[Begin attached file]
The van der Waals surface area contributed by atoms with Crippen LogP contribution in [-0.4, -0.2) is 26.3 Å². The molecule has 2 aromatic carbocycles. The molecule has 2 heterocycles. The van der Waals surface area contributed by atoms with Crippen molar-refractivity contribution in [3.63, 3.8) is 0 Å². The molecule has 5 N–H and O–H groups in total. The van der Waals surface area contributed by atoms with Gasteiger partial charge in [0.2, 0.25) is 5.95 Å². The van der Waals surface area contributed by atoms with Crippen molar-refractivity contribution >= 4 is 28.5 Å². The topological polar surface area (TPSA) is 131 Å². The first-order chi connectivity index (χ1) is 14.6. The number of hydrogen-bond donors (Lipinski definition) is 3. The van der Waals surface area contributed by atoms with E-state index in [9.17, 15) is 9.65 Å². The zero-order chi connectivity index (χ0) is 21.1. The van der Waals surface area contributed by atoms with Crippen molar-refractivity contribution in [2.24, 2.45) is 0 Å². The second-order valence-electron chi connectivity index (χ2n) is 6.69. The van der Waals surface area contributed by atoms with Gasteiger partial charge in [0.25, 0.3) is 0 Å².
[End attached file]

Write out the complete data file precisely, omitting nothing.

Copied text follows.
The van der Waals surface area contributed by atoms with Crippen LogP contribution in [-0.4, -0.2) is 26.3 Å². The molecule has 2 aromatic carbocycles. The molecule has 2 heterocycles. The van der Waals surface area contributed by atoms with Crippen molar-refractivity contribution in [3.63, 3.8) is 0 Å². The molecule has 5 N–H and O–H groups in total. The van der Waals surface area contributed by atoms with Gasteiger partial charge in [0.2, 0.25) is 5.95 Å². The van der Waals surface area contributed by atoms with Crippen molar-refractivity contribution >= 4 is 28.5 Å². The topological polar surface area (TPSA) is 131 Å². The first-order chi connectivity index (χ1) is 14.6. The number of hydrogen-bond donors (Lipinski definition) is 3. The van der Waals surface area contributed by atoms with E-state index in [9.17, 15) is 9.65 Å². The zero-order chi connectivity index (χ0) is 21.1. The van der Waals surface area contributed by atoms with Crippen molar-refractivity contribution in [2.24, 2.45) is 0 Å². The second-order valence-electron chi connectivity index (χ2n) is 6.69. The van der Waals surface area contributed by atoms with Gasteiger partial charge in [0.25, 0.3) is 0 Å².